Things That Go BOOM: Coping With Pet Noise Anxiety
It’s a familiar scene for many pet owners: a summer storm is rolling in, and before the noise of thunder even begins, you hear the telltale signs of your pet’s fear: panting, pacing, ID tags jingling, perhaps the sounds of him or her scratching or digging at furniture or doors.
Whether it’s a summer storm, a 4th of July fireworks display, or some other source of loud, explosive sound, pet noise anxiety is a fact of life for millions of pet owners. Prolonged periods of severe anxiety is not only bad for your pet’s mental well being, but it can also have deleterious effects on his or her physical health as well.
Your team at Androscoggin Animal Hospital is here to help you develop a plan for supporting your pet during times of anxiety and stress.
Signs Of Pet Noise Anxiety
When a pet is frightened, he or she will generally react by either hiding or trying to escape. Other signs of anxiety include:
- Excessive panting
- Whining, yowling, barking, or other vocalizations
- House soiling
- Digging, chewing, and other forms of destruction
The level of anxiety experienced by a pet can range from mild to severe. Animals with severe noise related anxiety or phobia can literally panic and may pose a danger to themselves by attempting to escape in any way possible, including chewing through walls or jumping through windows or screen doors.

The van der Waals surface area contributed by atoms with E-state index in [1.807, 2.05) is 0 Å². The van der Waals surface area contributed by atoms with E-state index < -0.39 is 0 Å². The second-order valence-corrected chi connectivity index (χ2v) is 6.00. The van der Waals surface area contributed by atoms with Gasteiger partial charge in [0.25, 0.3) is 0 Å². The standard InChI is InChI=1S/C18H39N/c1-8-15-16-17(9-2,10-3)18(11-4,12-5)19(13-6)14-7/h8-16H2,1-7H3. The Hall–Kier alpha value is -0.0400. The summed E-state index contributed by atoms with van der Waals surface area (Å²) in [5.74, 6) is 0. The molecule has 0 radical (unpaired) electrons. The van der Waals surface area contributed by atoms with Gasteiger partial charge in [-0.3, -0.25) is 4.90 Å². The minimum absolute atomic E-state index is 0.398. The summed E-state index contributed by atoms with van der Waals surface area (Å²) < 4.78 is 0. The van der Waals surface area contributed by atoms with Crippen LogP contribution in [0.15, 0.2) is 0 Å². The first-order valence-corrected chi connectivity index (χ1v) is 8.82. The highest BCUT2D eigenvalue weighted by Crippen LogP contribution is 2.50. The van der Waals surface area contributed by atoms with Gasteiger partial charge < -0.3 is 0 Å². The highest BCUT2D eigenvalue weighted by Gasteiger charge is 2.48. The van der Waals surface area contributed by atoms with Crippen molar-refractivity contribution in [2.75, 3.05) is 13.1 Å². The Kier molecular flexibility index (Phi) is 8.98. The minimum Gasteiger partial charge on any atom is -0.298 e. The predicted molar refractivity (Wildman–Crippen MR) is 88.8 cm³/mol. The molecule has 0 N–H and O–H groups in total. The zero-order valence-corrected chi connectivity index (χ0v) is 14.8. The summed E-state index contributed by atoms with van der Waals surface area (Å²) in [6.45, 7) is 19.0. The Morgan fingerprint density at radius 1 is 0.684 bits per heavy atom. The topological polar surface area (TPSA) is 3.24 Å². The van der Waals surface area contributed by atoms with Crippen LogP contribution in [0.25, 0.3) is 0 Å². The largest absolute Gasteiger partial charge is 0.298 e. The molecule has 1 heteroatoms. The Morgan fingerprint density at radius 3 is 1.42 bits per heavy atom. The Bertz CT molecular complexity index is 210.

Managing Your Pet’s Fears
Unfortunately, pets do not “outgrow” noise related anxiety. On the contrary, repeated exposure often makes the problem worse. Try the following at-home ideas to ease your pet’s fears when the summer storms roll in and the 4th of July festivities begin:
- Stay near your pet to cuddle, offer reassuring words, or anything else that may calm him or her.
- Distract your pet with a favorite toy or game.
- Keep all windows and doors closed to minimize noise and prevent escape.
- Turn on the TV, radio, or fan to muffle the sounds outside.
- Never leave pets alone during times of high anxiety. Bring outdoor pets inside well in advance of a thunderstorm or fireworks display.
- Some pets respond very well to pressure-based anxiety garments such as the Thundershirt. Consider purchasing such a product for your pet.
- Provide a safe room or hiding spot for your pet. Stock the area with water, food, bedding, toys, and other creature comforts.
For pets with severe noise anxiety, a combination of behavior modification techniques can be helpful. Your veterinarian can help you put together a plan to help your pet cope with his or her noise related fears. In fact, we may look to incorporate certain products or prescriptions to complement these techniques. Please contact us for more information and to help your pet enjoy a calm summer!